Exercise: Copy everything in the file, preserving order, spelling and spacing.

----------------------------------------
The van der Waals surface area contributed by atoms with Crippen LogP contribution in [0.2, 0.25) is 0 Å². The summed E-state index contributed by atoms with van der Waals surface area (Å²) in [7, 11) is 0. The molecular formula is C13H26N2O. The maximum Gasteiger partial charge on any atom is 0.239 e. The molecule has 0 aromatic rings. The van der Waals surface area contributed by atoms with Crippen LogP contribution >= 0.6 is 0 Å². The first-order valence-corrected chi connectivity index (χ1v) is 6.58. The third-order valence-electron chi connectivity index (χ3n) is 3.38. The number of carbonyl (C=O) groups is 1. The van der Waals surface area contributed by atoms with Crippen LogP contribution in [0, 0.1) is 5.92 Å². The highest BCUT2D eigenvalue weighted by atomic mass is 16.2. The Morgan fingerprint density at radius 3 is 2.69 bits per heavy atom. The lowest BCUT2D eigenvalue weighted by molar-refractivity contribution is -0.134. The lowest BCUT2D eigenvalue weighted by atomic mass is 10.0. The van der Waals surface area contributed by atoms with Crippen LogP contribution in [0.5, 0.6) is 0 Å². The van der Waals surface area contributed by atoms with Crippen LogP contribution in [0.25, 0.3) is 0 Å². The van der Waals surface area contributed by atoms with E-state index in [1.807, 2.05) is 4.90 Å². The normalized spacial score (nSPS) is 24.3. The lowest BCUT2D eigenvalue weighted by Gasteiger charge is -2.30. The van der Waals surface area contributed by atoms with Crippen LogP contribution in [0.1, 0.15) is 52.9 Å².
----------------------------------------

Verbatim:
The van der Waals surface area contributed by atoms with Crippen LogP contribution in [0.2, 0.25) is 0 Å². The summed E-state index contributed by atoms with van der Waals surface area (Å²) in [7, 11) is 0. The molecular formula is C13H26N2O. The maximum Gasteiger partial charge on any atom is 0.239 e. The molecule has 0 aromatic rings. The van der Waals surface area contributed by atoms with Crippen LogP contribution >= 0.6 is 0 Å². The first-order valence-corrected chi connectivity index (χ1v) is 6.58. The third-order valence-electron chi connectivity index (χ3n) is 3.38. The number of carbonyl (C=O) groups is 1. The van der Waals surface area contributed by atoms with Crippen LogP contribution in [0, 0.1) is 5.92 Å². The highest BCUT2D eigenvalue weighted by atomic mass is 16.2. The Morgan fingerprint density at radius 3 is 2.69 bits per heavy atom. The lowest BCUT2D eigenvalue weighted by molar-refractivity contribution is -0.134. The lowest BCUT2D eigenvalue weighted by atomic mass is 10.0. The van der Waals surface area contributed by atoms with Crippen LogP contribution in [0.5, 0.6) is 0 Å². The van der Waals surface area contributed by atoms with Crippen LogP contribution in [0.25, 0.3) is 0 Å². The van der Waals surface area contributed by atoms with E-state index in [1.807, 2.05) is 4.90 Å². The normalized spacial score (nSPS) is 24.3. The lowest BCUT2D eigenvalue weighted by Gasteiger charge is -2.30. The van der Waals surface area contributed by atoms with Crippen LogP contribution in [0.1, 0.15) is 52.9 Å².